School Board: Steve Offerman


Emily van Deinse

INTERVIEWER: What is your background as a Venturan?

STEVE OFFERMAN: I’ve been a parent in the district for over 15 years. In fact, my daughter Julia was a Foothill Dragon Press member for about 15 minutes last year, or earlier this year actually. My daughter Madeline graduated from Foothill in 2015 and is now at UCLA.

So I’ve been a parent and a volunteer in the schools for the past 15 years. My job is across the street at the government center where I’ve been a staff analyst and assistant to county supervisors for the last 20 plus years. I currently work for supervisor Steve Bennett, previously worked for his predecessor Susan Lacy.

At the end of your term, if elected, how will Ventura Unified School District be using technology in ways they aren’t right now? What will be your steps to achieving the result?

OFFERMAN: Well I’m not entirely certain of that. I know that the district has made great strides. I think there are both things they could do administratively. I understand that there’s a newer and more streamlined mechanisms for managing the district’s affairs that I would encourage them to adopt. I know with county government we’ve made great strides in implementing information technology.

In fact, the plan for county government is to migrate from the main frame for all of the county’s internal business operations to the cloud in five to ten years and mothball our mainframe. So I’d like to investigate and explore what sort of business practices is moving towards to maximize the use of IT.

And as far as students and the schools go, Foothill’s been very good about the white boards and the short-throat projectors and all that which is migrating into the other schools. Foothill’s been a real leader in technology in the classroom and I’d like to see the other schools follow Foothill’s fine example. Certainly communicating with the community and the families could be enhanced through Facebook and some things that are probably lagging in some aspects with the schools.

In your opinion, what is the next step to ensuring high school students are prepared for the new common core testing?

OFFERMAN: Certainly studying hard in their classes and mastering the common core curriculum would be the best preparation for any test taking. Certainly would encourage all the students to do that. I believe the district has the technology to administer the test currently.

So the Ventura Unified budget for this year is about $180 million, if I gave you $10 million more today to invest in our school district how ever you see fit, how would you use it?

OFFERMAN: I would hire more teachers actually to teach specialized classes. I know that there’s interest in more technology classes and more music classes and more art classes. I would like to be able to meet the interest of all of the students in their course work first. Also reducing class sizes. I know there’s been some impacted class sizes in some of the schools and so relieving that through the hiring of additional teachers would be one of my priorities.

What do you think is the most pressing issue facing our district today?

OFFERMAN: Well today and tomorrow it’s always going to be funding and having the funds available to hire sufficient staff, to maintain technology, to offer options and to support the extracurricular activities that the students would like to have.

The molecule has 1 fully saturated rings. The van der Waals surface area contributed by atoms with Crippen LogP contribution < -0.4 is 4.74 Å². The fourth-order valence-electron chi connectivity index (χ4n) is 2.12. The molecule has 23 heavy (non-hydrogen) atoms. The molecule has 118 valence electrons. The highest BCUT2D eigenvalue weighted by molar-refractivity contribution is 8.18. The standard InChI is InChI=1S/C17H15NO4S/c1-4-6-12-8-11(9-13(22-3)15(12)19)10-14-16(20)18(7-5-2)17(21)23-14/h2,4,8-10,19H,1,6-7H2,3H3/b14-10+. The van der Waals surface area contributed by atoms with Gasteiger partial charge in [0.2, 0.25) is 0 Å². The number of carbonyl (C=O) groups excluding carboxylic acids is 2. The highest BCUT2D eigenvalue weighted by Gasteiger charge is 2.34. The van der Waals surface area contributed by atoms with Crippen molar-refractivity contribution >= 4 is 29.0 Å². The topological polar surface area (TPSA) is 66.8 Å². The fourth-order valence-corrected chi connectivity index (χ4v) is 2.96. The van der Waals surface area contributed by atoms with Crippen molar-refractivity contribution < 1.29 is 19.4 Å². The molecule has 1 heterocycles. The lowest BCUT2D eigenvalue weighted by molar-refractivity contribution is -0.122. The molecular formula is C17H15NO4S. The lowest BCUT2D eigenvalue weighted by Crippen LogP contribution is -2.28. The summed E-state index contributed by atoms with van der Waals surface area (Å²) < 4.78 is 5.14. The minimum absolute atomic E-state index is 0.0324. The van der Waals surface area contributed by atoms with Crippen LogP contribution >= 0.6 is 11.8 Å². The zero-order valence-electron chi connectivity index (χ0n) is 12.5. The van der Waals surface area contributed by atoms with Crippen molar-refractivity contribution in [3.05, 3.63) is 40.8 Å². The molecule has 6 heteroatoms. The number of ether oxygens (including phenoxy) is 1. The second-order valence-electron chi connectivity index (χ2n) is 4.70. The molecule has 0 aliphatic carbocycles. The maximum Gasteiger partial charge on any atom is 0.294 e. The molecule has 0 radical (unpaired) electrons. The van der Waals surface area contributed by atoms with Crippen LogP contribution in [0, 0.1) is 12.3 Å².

So passing Measure R, passing Prop 55, and Prop 51 at the state level, are all very important in the near term. Extremely important in the near term just to hold us steady. That’ll always be a challenge, to keep the community engaged in their schools and supporting the funding of our schools.

So sometimes to students school board policy decisions seem to come out of nowhere. Most students don’t know their school board members, don’t know when the board meets, and aren’t informed about the decisions the board makes on a regular basis, like for example the decisions about curriculum or disciplinary policies. If you are elected, how do plan to cultivate a closer relationship between the board and students, ensuring that they get a chance to speak on issues that pertain to them and are informed on decisions once they happen?

OFFERMAN: Well I’ve attended quite a number of school board meetings and the highlight is always the student leadership council that presents at the beginning of every meeting. There are representatives from all the high schools there from the leadership groups with the high schools and it’s really my highlight of the meeting every time is hearing from the students about what they’re doing as students in their schools.

So there is a fair back and forth between the board, the administration and the schools. If that’s not getting out to the students then certainly we need to work on that. The board agendas are posted in advance and I think it’d be great for every student to have an app on their phones so they can flag and review the board agendas as frequently and often as they wish and submit their commentary by email or by appearing at the meetings.

There is public comment at every meeting where student input would be warmly welcomed certainly I believe by every board member. Myself or any other board member would love to hear directly from the students at the meetings. And maybe there could even be student clubs that review the board agendas as they come out.

Anything else to add?

OFFERMAN: I strongly support listening to the students and to the community and to the families so if students have other ideas of how they could better communicate with the school board I would be very much interested in hearing that.

What do you think?